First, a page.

I didn’t curl my hair. My hair, you might say, curled me. It was a stealth re-style, ordered by nature and art directed by a hurricane.
We know that the emotions connected to hair are rarely simple. It’s usually the first self-directed physical marker of significant change – the post-divorce chop, the big birthday colour job. And I should address the elephant in the room from the off: any black woman who’s had to face the dreaded, ignorant ‘professional hairstyle’ commentary can tell you about the politics of hair much, much better than I can. Here’s just one of many occasions when black women have done the education for us. As a white woman of reasonably copious privilege, my hair wasn’t something I needed to think about very much for a long time. This was partly because straight fine hair flies under the white beauty radar, and also because I had a fair amount of it (female baldness, both voluntary and involuntary, also being the cause of much comment). But over the years I’ve lost quite a lot, and that’s often been tricky to come to terms with, even if my carefully chosen Instagrams hide it well. And along the way, it also changed look entirely, and that had a strong impact on me. If that seems superficial to you, head back to read something else another day. I usually write about films and books and occasionally food.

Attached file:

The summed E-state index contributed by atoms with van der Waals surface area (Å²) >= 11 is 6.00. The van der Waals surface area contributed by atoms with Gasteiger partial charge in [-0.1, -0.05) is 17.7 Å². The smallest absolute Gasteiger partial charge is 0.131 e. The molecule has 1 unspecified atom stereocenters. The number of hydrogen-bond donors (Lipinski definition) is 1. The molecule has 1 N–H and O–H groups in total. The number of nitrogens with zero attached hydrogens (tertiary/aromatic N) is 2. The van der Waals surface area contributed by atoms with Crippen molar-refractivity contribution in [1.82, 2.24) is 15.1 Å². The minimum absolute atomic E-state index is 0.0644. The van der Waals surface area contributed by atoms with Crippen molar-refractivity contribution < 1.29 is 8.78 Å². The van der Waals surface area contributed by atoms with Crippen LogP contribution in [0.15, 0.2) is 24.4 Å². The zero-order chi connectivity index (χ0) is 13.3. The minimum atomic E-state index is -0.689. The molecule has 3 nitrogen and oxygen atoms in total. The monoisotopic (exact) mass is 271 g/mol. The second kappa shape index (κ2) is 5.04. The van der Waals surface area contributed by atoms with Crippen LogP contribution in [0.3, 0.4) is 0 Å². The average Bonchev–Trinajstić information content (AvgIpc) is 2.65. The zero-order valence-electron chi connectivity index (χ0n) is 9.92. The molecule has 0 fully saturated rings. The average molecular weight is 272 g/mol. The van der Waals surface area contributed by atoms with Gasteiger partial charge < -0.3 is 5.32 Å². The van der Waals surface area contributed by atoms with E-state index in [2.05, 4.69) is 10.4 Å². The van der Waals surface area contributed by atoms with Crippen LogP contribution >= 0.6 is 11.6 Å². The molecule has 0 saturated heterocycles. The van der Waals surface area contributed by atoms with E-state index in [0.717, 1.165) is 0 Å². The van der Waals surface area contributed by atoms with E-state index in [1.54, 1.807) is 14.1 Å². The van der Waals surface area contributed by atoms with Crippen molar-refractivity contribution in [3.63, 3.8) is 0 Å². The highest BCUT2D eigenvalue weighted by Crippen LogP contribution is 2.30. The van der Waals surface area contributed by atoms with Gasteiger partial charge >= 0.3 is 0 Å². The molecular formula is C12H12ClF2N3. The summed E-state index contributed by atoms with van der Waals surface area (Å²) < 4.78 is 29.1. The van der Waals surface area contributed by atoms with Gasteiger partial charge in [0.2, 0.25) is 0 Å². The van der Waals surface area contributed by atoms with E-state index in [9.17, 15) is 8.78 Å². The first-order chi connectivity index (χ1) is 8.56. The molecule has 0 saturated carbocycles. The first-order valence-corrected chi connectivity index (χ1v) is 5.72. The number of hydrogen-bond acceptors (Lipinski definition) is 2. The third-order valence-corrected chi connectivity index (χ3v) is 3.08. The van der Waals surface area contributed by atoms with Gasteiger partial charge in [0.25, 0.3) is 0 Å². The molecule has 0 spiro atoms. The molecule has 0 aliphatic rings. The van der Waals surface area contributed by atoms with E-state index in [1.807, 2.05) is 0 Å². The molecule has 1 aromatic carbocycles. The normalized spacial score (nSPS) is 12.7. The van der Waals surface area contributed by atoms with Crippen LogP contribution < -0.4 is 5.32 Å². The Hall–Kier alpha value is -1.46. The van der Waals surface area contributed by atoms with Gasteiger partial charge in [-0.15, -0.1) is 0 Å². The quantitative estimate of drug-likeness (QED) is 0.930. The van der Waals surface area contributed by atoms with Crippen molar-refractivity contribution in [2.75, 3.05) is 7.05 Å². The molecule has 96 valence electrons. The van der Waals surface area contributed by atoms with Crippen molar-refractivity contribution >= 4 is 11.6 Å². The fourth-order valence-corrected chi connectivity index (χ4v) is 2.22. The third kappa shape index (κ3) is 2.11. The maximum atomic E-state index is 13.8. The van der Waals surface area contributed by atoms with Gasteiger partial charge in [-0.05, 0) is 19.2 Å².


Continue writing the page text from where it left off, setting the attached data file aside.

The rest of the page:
For now, it’s a hair story. My hairmoir, if you will. Continue reading →